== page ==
How Gordon Koang's Music Spreads a Message of Peace
By Triple R volunteer writer Katherine Smyrk
When people see Gordon Koang play, the first question is usually about his thom. Most specifically: what is that?
It looks like a box drum with strings; a banjo with no neck; a square, squat kind of violin. But a thom is actually a traditional instrument from the Upper Nile region of what is now South Sudan, the part of the world that Gordon Koang is from. Blind since birth, he was taught to play the thom as a child, and has since catapulted into musical success.
‘I make the music because I don’t have another job to do,’ he told City Mag, laughing. ‘I started with church songs, that was the beginning, in 1988… I love it so much.’
What he isn’t saying here is that in South Sudan, Gordon Koang is famous. Like, household name level of famous. Like, people call him the ‘King of Music’ level of famous. The renowned musician has produced 10 albums that blend African pop beats with traditional Nuer rhythms. Along with his cousin Paul Biel – who he has been jamming with for more than 30 years – he has performed all over the world, singing in Arabic, Nuer and English.
But the last time Gordon was in Australia on tour, his country was just months away from civil war. Since then, a lot has changed.
Gordon, Paul and their families had to flee their country, where almost 400,000 people have now been killed since 2013. They moved between Kenya, Ethiopia and Uganda; his family are still there, while he and Paul are seeking residency in Australia.
In a recent interview with The Saturday Paper, Gordon said that it was especially dangerous for him to remain in South Sudan as a blind man, because he couldn’t run away from the people who were trying to kill him.
For now, Gordon and Paul are in limbo, waiting to find out if they can become permanent residents, waiting to see if they can raise enough money to bring their wives and children out to be with them here. But they haven’t stopped playing music.
Through Music in Exile – a program that assists migrants and refugee musicians to access industry contacts and resources – Gordon has produced an electrifying EP, Mal Mi Goa/Salaam.
Joe Alexander, one of the co-founders of Music in Exile, told City Mag that this was the exact kind of project the program wanted to foster.
‘I come from a background where I play music and also from my own record label,’ said Joe. ‘I was speaking about it to a friend, about us having access to resources…and [how] it’s kind of easy for us because we’re already part of that industry.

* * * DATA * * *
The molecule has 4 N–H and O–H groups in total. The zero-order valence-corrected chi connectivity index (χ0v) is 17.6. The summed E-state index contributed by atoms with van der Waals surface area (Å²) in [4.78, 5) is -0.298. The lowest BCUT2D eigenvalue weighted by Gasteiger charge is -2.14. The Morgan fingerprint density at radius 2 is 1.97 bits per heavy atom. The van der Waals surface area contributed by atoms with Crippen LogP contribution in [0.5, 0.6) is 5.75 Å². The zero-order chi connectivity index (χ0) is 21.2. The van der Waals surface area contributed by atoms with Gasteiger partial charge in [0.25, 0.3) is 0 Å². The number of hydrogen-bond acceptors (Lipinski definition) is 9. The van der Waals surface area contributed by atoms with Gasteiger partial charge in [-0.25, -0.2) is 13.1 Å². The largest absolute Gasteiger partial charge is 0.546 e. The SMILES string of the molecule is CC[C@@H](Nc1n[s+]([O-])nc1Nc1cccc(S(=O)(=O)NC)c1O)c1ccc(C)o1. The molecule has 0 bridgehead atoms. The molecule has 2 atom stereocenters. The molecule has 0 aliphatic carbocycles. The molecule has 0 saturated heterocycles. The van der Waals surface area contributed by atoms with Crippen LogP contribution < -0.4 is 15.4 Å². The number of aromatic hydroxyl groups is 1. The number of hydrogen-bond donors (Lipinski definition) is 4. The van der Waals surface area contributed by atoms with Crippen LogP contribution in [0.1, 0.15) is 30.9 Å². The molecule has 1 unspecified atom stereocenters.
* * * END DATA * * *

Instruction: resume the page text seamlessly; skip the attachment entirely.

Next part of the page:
‘That lead us to think about whether that was harder for others to access, and if we could try and share those resources.’
Gordon’s songs on the record not only showcase his incredible talent, but also highlight the journey that has led to him being here.
‘Stand Up (Clap Your Hands)’ is an upbeat single that people would recognise if they’ve seen his live sets. Other than the quite clear directive to stand up and clap your hands, the song also includes the line ‘I love you, audience’, which, unsurprisingly, is a real crowd-pleaser.
The second single, called ‘Asylum Seeker Song’ has a more sombre tone, repeating the lines: ‘My dear asylum seekers/ We know you’re waiting for your permanent protection visa/ We know you’ve been waiting for a long time.’
Gordon says the song is a message to all people seeking asylum in Australia, ‘praising their courage and asking them to have patience’.
If he and his cousin are granted that elusive permanent residency, then they will once again be able to tour the world. But for now, Melbourne is home, and Gordon and Paul are bringing their unique music to the studios of 3RRR, delighting us all with a Live to Air performance. Not only do we get to learn what a thom is and see a world-renowned musician at work, we all benefit from the messages that Gordon Koang’s music spreads.
‘My songs say that working together is very good, working as a team is good. Also, they tell people that love is good, to love themselves,’ Gordon told The Saturday Paper. ‘My songs are specifically talking [about] peace. They bring the community together.’
Gordon Koang hits the Performance Space stage at 6.25pm Wednesday 28 August, during Out on the Patio. Katherine Smyrk is a Melbourne-based writer of fiction and non-fiction, and the Deputy Editor of The Big Issue. When she's not reading or writing she is usually eating cheese, playing footy or dancing to Beyoncé. You can follow her on Twitter.